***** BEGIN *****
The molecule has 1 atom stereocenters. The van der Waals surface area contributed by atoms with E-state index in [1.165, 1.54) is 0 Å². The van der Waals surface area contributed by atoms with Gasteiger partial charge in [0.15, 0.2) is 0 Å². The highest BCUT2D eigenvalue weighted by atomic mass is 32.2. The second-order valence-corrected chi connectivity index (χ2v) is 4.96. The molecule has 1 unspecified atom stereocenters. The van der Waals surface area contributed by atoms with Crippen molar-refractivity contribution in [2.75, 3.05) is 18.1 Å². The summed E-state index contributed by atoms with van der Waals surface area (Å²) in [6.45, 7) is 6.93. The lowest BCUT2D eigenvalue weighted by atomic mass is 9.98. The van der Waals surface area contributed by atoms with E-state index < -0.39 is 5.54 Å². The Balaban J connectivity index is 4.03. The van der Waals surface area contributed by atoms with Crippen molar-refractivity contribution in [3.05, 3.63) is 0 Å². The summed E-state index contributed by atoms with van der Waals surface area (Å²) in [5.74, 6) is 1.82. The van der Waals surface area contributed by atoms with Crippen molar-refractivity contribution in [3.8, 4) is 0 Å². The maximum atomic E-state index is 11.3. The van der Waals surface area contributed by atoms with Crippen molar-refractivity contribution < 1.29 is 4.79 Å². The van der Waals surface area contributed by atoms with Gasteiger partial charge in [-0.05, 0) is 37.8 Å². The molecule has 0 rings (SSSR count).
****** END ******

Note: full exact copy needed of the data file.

The molecule has 1 atom stereocenters. The van der Waals surface area contributed by atoms with E-state index in [1.165, 1.54) is 0 Å². The van der Waals surface area contributed by atoms with Gasteiger partial charge in [0.15, 0.2) is 0 Å². The highest BCUT2D eigenvalue weighted by atomic mass is 32.2. The second-order valence-corrected chi connectivity index (χ2v) is 4.96. The molecule has 1 unspecified atom stereocenters. The van der Waals surface area contributed by atoms with Crippen molar-refractivity contribution in [2.75, 3.05) is 18.1 Å². The summed E-state index contributed by atoms with van der Waals surface area (Å²) in [6.45, 7) is 6.93. The lowest BCUT2D eigenvalue weighted by atomic mass is 9.98. The van der Waals surface area contributed by atoms with E-state index < -0.39 is 5.54 Å². The Balaban J connectivity index is 4.03. The van der Waals surface area contributed by atoms with Crippen molar-refractivity contribution in [3.05, 3.63) is 0 Å². The summed E-state index contributed by atoms with van der Waals surface area (Å²) in [5.74, 6) is 1.82. The van der Waals surface area contributed by atoms with Crippen molar-refractivity contribution in [3.8, 4) is 0 Å². The maximum atomic E-state index is 11.3. The van der Waals surface area contributed by atoms with Crippen molar-refractivity contribution < 1.29 is 4.79 Å². The van der Waals surface area contributed by atoms with Gasteiger partial charge in [-0.05, 0) is 37.8 Å². The molecule has 0 rings (SSSR count).